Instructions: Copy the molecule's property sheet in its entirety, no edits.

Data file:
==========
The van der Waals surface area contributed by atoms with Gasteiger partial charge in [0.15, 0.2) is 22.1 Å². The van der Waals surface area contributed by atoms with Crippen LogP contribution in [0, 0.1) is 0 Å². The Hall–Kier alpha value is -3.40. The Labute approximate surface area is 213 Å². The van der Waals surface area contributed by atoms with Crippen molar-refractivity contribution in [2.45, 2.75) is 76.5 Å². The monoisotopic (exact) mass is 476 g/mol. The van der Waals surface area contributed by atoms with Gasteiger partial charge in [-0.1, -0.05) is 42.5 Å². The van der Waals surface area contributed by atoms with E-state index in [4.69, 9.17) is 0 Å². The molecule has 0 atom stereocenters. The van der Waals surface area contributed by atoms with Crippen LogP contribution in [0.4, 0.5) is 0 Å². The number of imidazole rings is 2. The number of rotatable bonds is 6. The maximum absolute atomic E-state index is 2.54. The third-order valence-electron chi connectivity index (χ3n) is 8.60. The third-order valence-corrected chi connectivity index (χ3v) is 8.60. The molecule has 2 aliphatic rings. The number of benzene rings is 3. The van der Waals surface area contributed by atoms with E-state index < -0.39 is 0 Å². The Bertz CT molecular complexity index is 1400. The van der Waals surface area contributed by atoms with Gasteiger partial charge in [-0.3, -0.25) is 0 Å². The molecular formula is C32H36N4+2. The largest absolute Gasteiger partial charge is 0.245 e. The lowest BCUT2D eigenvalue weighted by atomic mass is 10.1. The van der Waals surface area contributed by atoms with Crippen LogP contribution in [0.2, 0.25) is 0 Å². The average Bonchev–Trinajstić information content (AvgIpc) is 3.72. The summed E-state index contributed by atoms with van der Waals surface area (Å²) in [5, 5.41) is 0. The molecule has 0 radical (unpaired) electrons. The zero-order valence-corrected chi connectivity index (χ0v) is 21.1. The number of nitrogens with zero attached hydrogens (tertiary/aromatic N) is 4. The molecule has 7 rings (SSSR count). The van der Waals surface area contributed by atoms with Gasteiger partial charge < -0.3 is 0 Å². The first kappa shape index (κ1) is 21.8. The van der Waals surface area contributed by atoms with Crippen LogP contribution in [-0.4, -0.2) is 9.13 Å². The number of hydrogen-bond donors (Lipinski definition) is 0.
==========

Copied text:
The van der Waals surface area contributed by atoms with Gasteiger partial charge in [0.15, 0.2) is 22.1 Å². The van der Waals surface area contributed by atoms with Crippen LogP contribution in [0, 0.1) is 0 Å². The Hall–Kier alpha value is -3.40. The Labute approximate surface area is 213 Å². The van der Waals surface area contributed by atoms with Crippen molar-refractivity contribution in [2.45, 2.75) is 76.5 Å². The monoisotopic (exact) mass is 476 g/mol. The van der Waals surface area contributed by atoms with Gasteiger partial charge in [-0.1, -0.05) is 42.5 Å². The van der Waals surface area contributed by atoms with E-state index in [4.69, 9.17) is 0 Å². The molecule has 0 atom stereocenters. The van der Waals surface area contributed by atoms with Crippen LogP contribution in [0.4, 0.5) is 0 Å². The number of imidazole rings is 2. The number of rotatable bonds is 6. The maximum absolute atomic E-state index is 2.54. The third-order valence-electron chi connectivity index (χ3n) is 8.60. The third-order valence-corrected chi connectivity index (χ3v) is 8.60. The molecule has 2 aliphatic rings. The number of benzene rings is 3. The van der Waals surface area contributed by atoms with E-state index < -0.39 is 0 Å². The Bertz CT molecular complexity index is 1400. The van der Waals surface area contributed by atoms with Gasteiger partial charge in [-0.3, -0.25) is 0 Å². The molecular formula is C32H36N4+2. The largest absolute Gasteiger partial charge is 0.245 e. The lowest BCUT2D eigenvalue weighted by atomic mass is 10.1. The van der Waals surface area contributed by atoms with Crippen LogP contribution in [0.2, 0.25) is 0 Å². The average Bonchev–Trinajstić information content (AvgIpc) is 3.72. The summed E-state index contributed by atoms with van der Waals surface area (Å²) in [5, 5.41) is 0. The molecule has 0 radical (unpaired) electrons. The zero-order valence-corrected chi connectivity index (χ0v) is 21.1. The number of nitrogens with zero attached hydrogens (tertiary/aromatic N) is 4. The molecule has 7 rings (SSSR count). The van der Waals surface area contributed by atoms with Gasteiger partial charge < -0.3 is 0 Å². The first kappa shape index (κ1) is 21.8. The van der Waals surface area contributed by atoms with Crippen LogP contribution in [-0.4, -0.2) is 9.13 Å². The number of hydrogen-bond donors (Lipinski definition) is 0.